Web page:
From 17 to 18 November, four Ph.D. candidates and one postdoctoral researcher from the Leibniz Institute for European History (IEG) Mainz visited the Faculty of Arts and Social Sciences (FASoS) for a fruitful one-and-a-half-day symposium on researching the history of cultural and natural heritage conservation at UNESCO.
Several Ph.D. candidates working on UNESCO-related topics at FASoS had encountered individual members of the Leibniz Institute’s project Knowledge of the World - Heritage of Mankind: The History of UNESCO World Cultural and Natural Heritage at different conferences for cultural and environmental history. Soon, plans were made to bridge the contextual and geographical divide, to bring together researchers on natural and cultural heritage from Mainz and Maastricht. Thanks to the support of MACCH and the NWO project Nature’s Diplomats, we could put ideas for such a meeting into practice. The symposium focused on the multifaceted profiles and platforms of international organisations such as UNESCO. A particular emphasis was placed on the negotiations between scientific expertise, public interests, international policy-making and local implementation strategies in UNESCO’s work on the conservation of natural and cultural heritage.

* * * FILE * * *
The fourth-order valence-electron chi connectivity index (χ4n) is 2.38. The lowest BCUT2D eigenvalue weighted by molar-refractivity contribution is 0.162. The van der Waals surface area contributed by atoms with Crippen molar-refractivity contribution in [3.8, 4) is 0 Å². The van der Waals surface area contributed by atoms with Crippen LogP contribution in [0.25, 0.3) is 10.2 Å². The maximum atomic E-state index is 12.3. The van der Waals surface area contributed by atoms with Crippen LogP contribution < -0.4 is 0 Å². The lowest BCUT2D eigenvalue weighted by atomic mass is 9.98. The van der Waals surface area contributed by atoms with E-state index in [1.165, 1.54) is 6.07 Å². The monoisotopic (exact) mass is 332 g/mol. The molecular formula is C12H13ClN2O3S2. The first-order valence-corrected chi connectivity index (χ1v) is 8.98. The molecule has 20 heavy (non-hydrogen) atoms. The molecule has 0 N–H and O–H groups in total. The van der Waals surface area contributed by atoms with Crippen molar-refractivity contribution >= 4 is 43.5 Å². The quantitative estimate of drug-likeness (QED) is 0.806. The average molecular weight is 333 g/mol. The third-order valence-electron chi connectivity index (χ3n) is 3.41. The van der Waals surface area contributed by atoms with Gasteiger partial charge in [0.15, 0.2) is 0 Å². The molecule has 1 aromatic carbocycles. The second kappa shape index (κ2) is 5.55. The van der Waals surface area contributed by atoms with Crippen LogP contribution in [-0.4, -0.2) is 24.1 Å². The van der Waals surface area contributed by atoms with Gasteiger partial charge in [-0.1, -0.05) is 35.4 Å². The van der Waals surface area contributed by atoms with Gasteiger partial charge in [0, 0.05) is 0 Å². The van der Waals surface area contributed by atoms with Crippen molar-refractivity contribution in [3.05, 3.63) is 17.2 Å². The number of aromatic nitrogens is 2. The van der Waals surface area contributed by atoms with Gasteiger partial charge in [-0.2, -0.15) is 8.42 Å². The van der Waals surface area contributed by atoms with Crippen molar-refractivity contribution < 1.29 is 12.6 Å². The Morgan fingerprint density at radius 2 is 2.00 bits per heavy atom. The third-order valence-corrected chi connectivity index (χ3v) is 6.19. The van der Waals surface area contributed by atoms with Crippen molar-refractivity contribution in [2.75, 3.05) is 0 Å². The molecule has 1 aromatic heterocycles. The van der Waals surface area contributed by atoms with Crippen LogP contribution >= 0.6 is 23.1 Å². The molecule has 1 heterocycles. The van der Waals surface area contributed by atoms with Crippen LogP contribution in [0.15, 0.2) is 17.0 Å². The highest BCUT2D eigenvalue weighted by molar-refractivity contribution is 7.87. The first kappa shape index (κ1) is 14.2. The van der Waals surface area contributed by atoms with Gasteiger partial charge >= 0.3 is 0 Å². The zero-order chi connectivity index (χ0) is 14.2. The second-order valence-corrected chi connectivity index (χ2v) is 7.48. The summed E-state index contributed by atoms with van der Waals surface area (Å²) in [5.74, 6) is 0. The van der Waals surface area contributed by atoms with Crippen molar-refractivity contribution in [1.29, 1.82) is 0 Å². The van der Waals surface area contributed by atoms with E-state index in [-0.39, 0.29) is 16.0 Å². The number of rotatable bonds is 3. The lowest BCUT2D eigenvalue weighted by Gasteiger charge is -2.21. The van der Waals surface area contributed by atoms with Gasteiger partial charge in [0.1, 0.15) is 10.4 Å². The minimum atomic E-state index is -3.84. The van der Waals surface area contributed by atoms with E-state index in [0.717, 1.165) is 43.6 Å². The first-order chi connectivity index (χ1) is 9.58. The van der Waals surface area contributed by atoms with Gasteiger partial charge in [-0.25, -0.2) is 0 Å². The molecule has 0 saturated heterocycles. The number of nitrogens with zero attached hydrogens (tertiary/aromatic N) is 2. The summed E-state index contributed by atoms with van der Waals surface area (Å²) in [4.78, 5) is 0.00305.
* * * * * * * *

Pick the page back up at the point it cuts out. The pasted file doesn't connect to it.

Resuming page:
At the centre of the exchange were research presentations by the researchers from Mainz (Elsa Duval, Julia Röttker, Benedetta Serapioni and Elke Ackermann) and from Maastricht (Bart Zwegers, Simone Schleper, Hans Schouwenburg and Thomas Mougey). Subsequent commentaries by Dr. Raf de Bont, Prof. Dr. Ernst Homburg and Dr. Vincent Lagendijk (FASoS) and Prof. Dr. Andrea Rehling (IEG) led to two rounds of in-depths discussions on the politics of conservation expertise and approaches to studying these. Prof. Dr. Kiran Patel (FASoS) opened the symposium by reflecting on the relevance of researching international organisations in times of international instability. Further highlights of the programme included the exploration of Maastricht’s own cultural and natural heritage, and an evening lecture by Dr. Joop de Jong on critical questions related to ownership and democratisation in relation to world heritage.
The symposium, which also attracted several Research Master Students and members from the general public was well received. In the future, we hope to build on this inspiring and fruitful cross-institutional exchange of ideas with further meetings and joint publications.